But $200,000 isn't so bad if you break it down. It translates into $16,222 a year, $1,352 a month, or $318.46 a week. That's a mere $ 49.45 a day! Just a little over $2 dollars an hour. You even get to choose the name of your child!
Factors Affecting Costs Two Parent Family Single Parent Family Divorce
Parenting Cost Difference The cost of raising a child in a single parent home are higher. Reasons: 2 homes added transportation/ additional child care for working parent.
Additional Cost Factors Number of siblings Urban/Rural family Health care Income bracket (low/middle/upper) - upper income families will spend 2 x the amount that a low income family will spend per child.
Plan for future costs Prepare for family emergencies Purchase adequate insurance Avoid divorce
Ultimately, of course, nobody decides for or against having a baby based purely on dollars and cents. But monetary issues do play a role.
One mother puts it this way: “It’s not that I want to spoil my kids with possessions. But I want to be able to give them some of the things that make life enjoyable for them, like going to camp, and having birthday parties.”
Naming rights. First, Middle and Last. Glimpses of God every day. Giggles under the covers every night. What do you get for $250,000?
More love than your heart can hold. Butterfly kisses and Velcro hugs. Endless wonders over rocks, ants, clouds, and warm cookies. A hand to hold, often sticky with jelly, or peanut butter.
A partner for blowing bubbles, flying kites, building sandcastles, and skipping down the sidewalk in the pouring down rain. Someone to laugh yourself silly with no matter what the boss said or how your stocks performed that day.
For $160,140, you NEVER have to grow up. You get to finger-paint, carve pumpkins, play hide-and-seek, catch lightning bugs, and never stop believing in Santa Claus. You have an excuse to keep reading the adventures of Piglet and Pooh, watching Saturday morning cartoons, going to Disney movies and wishing on stars. For $250,000 ……….you NEVER have to grow up.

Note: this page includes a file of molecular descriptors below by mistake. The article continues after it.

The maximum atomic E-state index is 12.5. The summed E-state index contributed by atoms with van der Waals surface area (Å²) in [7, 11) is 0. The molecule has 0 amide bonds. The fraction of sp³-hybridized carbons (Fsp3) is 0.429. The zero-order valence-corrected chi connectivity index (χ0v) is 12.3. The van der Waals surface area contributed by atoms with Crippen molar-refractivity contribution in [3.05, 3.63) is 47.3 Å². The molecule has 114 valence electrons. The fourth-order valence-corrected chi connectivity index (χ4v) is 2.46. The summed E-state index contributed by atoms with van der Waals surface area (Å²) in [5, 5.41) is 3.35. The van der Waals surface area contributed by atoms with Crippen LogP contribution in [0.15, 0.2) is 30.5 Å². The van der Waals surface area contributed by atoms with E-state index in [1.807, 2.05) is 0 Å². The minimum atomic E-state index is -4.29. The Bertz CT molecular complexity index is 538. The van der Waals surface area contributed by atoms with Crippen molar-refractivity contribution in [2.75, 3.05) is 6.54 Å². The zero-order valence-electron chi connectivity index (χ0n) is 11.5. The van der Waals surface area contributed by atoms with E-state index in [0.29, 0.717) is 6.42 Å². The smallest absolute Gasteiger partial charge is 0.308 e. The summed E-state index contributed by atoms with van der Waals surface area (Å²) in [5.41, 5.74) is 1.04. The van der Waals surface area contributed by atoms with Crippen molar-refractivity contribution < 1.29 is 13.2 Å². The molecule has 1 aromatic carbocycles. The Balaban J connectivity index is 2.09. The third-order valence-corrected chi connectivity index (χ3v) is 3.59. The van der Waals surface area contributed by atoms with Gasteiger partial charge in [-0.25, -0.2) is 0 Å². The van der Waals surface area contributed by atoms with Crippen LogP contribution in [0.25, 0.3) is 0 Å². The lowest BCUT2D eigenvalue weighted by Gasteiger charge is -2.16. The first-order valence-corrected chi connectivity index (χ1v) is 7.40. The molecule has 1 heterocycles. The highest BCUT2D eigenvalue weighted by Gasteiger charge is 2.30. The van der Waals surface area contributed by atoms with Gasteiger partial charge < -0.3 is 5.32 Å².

You get to frame rainbows, hearts and flowers under refrigerator magnets, Patch a broken heart, police a slumber party, Ground them forever and love them without limits, So one day they will, like you, love without counting the cost.
So, given all you get for your investment, the bottom line is: Raising kids today is the smartest and most rewarding investment you will ever make and the dividends never stop coming.
There's no way to put a price tag on: Having someone cry, "it’s a boy!" or shout, "It’s a girl!" then hear the baby cry and know that it is healthy. Counting all 10 fingers and toes for the first time. Feeling the warmth of fat cheeks against your breast. Cupping an entire head in the palm of your hand. Making out da-da or ma-ma from all the cooing and gurgling.
Children are Priceless Planning and awareness are critical for well adjusted healthy children.
Lesson Plan Ideas Parent Responsibilities Financial Responsibilities Teen Parenting Role of Father in Child Raising 76% of Teen births to unmarried mothers. Teen fathers pay less than $800 a month to child. www.childtrends.org Facts on Teen Pregnancy 50% of teen mothers have another baby within 2 years. 41% of teen mothers finish high school. 50% of teen mother begin receiving welfare. 42 per 1000 births to a teen mother – decreased over last 5 years. Monthly child costs
Class Activities Needs and Wants Baby Gear Baby Bingo Memory Game The Price is Right Baby Pacifier
References Bauer, J.W. &Rettig, K.D. University of Minnesota, The costs of Raising a Child 2002, 2006. Lino,Mark. Expenditures on Children by Families, 2005, US Department of Agriculture, Center for Nutritional Policy and Promotion, Misc Publications 1528-2005, 2006. Maynard, R.A. (1996). Kids having kids: A Robin Hood Foundation special report on the costs of adolescent childbearing. New York, Robin Hood Foundation. http://www. ConsumerReports_org - The cost of raising a baby 6- 05.mht http://www.moneycentral.msn.com/articles/family/kids/tlkidscost.asp